The objective of the Base Realignment and Closure legislation was to close excess military installation inventory and realign operations to gain efficiencies across the Department of Defense; but what that means when executed at each locality differs dramatically. For some, like Walter Reed Medical Center, it is the finality of closure. But for others, like our home, Fort George G. Meade, Maryland, and others, it is growth. And even this growth has its distinctive flavor that differs from installation to installation.
When I took command the summer of 2008, BRAC construction was about to begin. As I close my tour as commander, the construction of three brand new facilities that will house three DoD activities is, for all practical purposes, complete and the federal workers are now occupying their offices. A nice, neat set of bookends that only tells part of the story …
First, the well known and obvious. Our new partners on Fort Meade are the Defense Media Activity, which directs DoD Media operations; Defense Adjudications, where the lion’s share of security clearance adjudications for the DoD will be conducted; and the Defense Information Systems Agency, which organizes, manages and protects our IT operations. All three are occupying brand new buildings. The combined workforce for these new neighbors is about 5,400, most of them civilian.
What may be lesser known is the difficulty of the commands involved to relocate their personnel and operations smoothly to a new home and the efforts by the base and the local community to receive them. I could write a tome about the herculean efforts that took place on all fronts to accomplish this but I obviously cannot here. What is most important is this – our new tenants, DISA, the Defense Media Activity and the Defense Adjudication Activities are already valued members of the Fort Meade community.
Along with the other 90 different organizations that call Fort Meade home, we welcome them as new neighbors. This does not happen without great, professional people from the organizations moving, the base support structure, the local government, and strong local community. These conditions don’t exist everywhere but here they did. Because of this, Fort Meade’s BRAC is nearing completion; well, at least the most visible signs of the BRAC effort … more work is to be done.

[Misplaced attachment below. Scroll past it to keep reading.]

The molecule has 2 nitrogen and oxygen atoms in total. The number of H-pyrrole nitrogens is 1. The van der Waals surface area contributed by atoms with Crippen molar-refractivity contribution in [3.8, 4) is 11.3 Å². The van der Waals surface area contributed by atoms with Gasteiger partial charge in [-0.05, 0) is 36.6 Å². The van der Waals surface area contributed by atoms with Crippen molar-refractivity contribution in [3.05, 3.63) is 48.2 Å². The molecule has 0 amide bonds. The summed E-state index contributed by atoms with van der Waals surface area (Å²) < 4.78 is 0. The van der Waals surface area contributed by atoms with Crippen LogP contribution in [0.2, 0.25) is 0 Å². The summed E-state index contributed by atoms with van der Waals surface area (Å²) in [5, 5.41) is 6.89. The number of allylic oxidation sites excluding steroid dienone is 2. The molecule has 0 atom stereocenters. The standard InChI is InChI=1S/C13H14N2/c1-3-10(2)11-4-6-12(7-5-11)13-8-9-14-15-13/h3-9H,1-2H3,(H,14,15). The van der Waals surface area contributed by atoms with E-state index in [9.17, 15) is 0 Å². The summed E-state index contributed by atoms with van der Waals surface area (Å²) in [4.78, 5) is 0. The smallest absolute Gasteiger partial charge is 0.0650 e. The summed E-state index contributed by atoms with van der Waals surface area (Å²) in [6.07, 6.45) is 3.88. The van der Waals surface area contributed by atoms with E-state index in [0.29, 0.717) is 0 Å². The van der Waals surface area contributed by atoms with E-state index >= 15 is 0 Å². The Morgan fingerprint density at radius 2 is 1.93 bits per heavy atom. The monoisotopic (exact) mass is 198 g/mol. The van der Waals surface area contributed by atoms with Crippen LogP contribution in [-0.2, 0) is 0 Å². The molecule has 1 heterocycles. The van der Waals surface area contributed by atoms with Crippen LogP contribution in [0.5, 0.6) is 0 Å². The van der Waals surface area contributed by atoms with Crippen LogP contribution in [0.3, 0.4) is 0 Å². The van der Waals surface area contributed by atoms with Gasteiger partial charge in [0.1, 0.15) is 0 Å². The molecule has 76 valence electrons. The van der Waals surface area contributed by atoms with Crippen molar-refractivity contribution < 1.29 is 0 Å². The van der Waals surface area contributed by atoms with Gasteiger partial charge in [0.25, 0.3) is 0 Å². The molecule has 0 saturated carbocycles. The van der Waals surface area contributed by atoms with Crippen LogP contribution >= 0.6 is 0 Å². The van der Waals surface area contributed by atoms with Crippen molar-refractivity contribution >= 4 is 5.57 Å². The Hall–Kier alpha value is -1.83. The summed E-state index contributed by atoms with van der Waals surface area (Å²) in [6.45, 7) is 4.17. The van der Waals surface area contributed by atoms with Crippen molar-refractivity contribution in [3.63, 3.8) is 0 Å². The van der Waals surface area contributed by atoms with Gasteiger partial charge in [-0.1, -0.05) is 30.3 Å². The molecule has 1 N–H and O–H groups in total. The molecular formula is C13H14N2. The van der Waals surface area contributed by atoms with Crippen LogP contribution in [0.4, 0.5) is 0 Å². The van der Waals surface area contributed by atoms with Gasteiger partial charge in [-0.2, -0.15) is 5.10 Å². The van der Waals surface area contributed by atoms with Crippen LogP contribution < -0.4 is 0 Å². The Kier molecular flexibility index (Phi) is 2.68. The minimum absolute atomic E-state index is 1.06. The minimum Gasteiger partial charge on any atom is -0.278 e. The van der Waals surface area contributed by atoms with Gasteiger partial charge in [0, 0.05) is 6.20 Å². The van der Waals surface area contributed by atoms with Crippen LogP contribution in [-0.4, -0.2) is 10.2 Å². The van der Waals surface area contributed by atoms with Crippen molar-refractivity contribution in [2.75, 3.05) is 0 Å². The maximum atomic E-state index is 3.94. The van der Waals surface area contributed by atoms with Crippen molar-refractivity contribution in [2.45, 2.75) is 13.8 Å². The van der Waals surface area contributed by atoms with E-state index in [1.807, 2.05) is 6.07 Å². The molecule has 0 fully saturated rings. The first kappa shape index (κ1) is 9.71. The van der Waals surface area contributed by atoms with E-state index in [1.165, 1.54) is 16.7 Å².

Fort Meade is looking beyond BRAC to an even greater amount of growth in our future. By this fall, the official worker population of Fort Meade will have grown to more than 48,000. This is 13,000 more personnel than we had three years ago – you do the math: if BRAC growth is 5,400, who are all these other people? Well, the mission of many of the other mission units on Fort Meade has grown and is growing. Additionally, the establishment of Fort Meade as the home of U.S. Cyber Command means that this installation will see even more growth. U.S. Cyber Command, to include Army Cyber, Air Force Cyber, the Tenth Fleet Navy Cyber and Marine Corps Cyber Commands, will bring additional highly technical jobs to this installation.
As you can imagine, these additional jobs mean added stress on our infrastructure, from our electrical grid to the roads, intersections and control access points into the installation. This growth will also put more demands on the roads that surround the installation. The good news is we have learned a great deal through the BRAC process as we partnered with local, county, state and federal elected officials and agencies to prepare and coordinate resources for change. We established a BRAC office, which has now been upgraded to a Transformation Directorate, with the sole purpose of spearheading our efforts to ensure we are fully prepared for the growth we expect in the coming years.
Specific efforts include:
Our commercial partnerships with Baltimore Gas &Electric (BG&E) and American Water which will ensure we have the power capacity, as well as the water and waste water infrastructure necessary to support the incoming organizations.
Picerne Housing to ensure we have quality residences for our people.
Our Transportation Demand Management plan is aimed at decreasing single occupancy vehicles on the installation. By encouraging carpooling, vanpooling, shuttle services, mass transportation, telework and compressed work schedules, we hope to decrease the number of single occupancy vehicles coming onto the installation by 26 percent. We have already established a High Occupancy Vehicle gate to encourage the use of multi-occupancy vehicles.
We are working diligently to expand roads and improve intersections within the installation and assist the local community with efforts to expand the roads outside the installation as well.
In terms of BRAC, the buildings are done, the moves have already started and we have welcomed our new tenant partners into the Fort Meade family. We now look to the future toward the new challenge of preparing for continuing change the future will bring. As a result of the partnerships we have formed with area business leaders, our local, state and federal elected officials and our coordination with state and federal agencies, I have no doubt we will all be successful.
Col. Thomas wrote this column as part of a week-long Federal News Radio and WTOP in-depth series, BRAC Impact.